A screen grab taken from the Abkhaz state TV’s footage showing a vehicle from the Abkhaz leader’s convoy reportedly hit by a grenade in the attack on February 22 outside Gudauta.
Abkhaz official said that authorities in Sokhumi were not inclined towards linking the February 22 attack on Abkhaz leader Alexander Ankvab to Tbilisi.
“The President was obviously a target of this attack. This is sixth attack against him as far as I remember, but we do not tend to attribute it to Georgia,” Kristian Bzhania, the Abkhaz leader’s spokesman, told Itar-Tass news agency.
Ankvab survived unharmed after his motorcade heading from Gudauta to the breakaway region’s capital Sokhumi was attacked by a roadside bomb, followed by fire from machine-gun and grenade launcher on Wednesday morning.
At least one bodyguard of the Abkhaz leader was killed; some reports say that two guards died. One bodyguard is in a critical condition in hospital, according to reports from Sokhumi.
It was fifth, or possibly sixth, attempt on Ankvab’s life since 2005. No one has ever been arrested or charged for those attacks, which Ankvab himself blamed on “internal” Abkhaz forces; he, however, always remained noncommittal on discussing details.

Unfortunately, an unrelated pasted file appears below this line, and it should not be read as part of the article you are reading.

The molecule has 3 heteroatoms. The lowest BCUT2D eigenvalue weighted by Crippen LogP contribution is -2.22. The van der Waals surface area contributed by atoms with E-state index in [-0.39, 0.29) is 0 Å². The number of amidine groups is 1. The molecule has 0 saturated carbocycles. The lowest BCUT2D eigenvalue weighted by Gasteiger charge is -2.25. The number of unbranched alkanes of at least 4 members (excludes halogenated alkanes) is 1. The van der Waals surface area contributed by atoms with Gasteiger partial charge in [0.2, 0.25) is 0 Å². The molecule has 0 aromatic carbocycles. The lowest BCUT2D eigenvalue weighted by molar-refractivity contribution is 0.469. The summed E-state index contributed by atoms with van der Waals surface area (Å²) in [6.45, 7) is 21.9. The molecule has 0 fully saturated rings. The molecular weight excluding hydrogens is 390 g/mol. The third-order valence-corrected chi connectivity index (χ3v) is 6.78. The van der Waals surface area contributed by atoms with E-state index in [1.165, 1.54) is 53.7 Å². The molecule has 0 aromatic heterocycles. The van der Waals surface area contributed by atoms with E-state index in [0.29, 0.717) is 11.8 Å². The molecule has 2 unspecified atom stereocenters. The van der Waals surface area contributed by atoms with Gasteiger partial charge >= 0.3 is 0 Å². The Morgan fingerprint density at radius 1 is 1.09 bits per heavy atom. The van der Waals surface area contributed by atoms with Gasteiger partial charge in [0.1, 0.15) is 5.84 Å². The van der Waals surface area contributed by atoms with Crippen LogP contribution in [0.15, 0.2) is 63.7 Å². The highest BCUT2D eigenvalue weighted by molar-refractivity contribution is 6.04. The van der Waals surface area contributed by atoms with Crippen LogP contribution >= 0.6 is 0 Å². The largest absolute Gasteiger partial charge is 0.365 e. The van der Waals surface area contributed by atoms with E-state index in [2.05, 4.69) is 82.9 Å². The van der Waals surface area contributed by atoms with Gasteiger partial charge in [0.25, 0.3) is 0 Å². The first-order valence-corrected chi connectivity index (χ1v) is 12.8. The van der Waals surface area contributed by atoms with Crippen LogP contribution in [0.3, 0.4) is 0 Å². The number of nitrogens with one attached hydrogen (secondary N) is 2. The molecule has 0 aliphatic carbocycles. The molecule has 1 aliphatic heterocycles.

Some commentators in Tbilisi have suggested, that the most recent attack, like the previous ones, was probably a result of Ankvab’s declared goal to crack down on corruption and crime.
On February 13 Ankvab publicly lambasted senior leadership of the interior ministry for “covering up” crimes and for manipulating with crime stats artificially lowering the figures.
Meanwhile in Sokhumi, about 500 people gathered on February 22 at “a spontaneous rally” to condemn the attack on Ankvab, Abkhaz news agency Apsnipress reported. It said, that speakers at the rally were demanding from the law enforcement agencies to investigate the attack and to bring perpetrators to justice.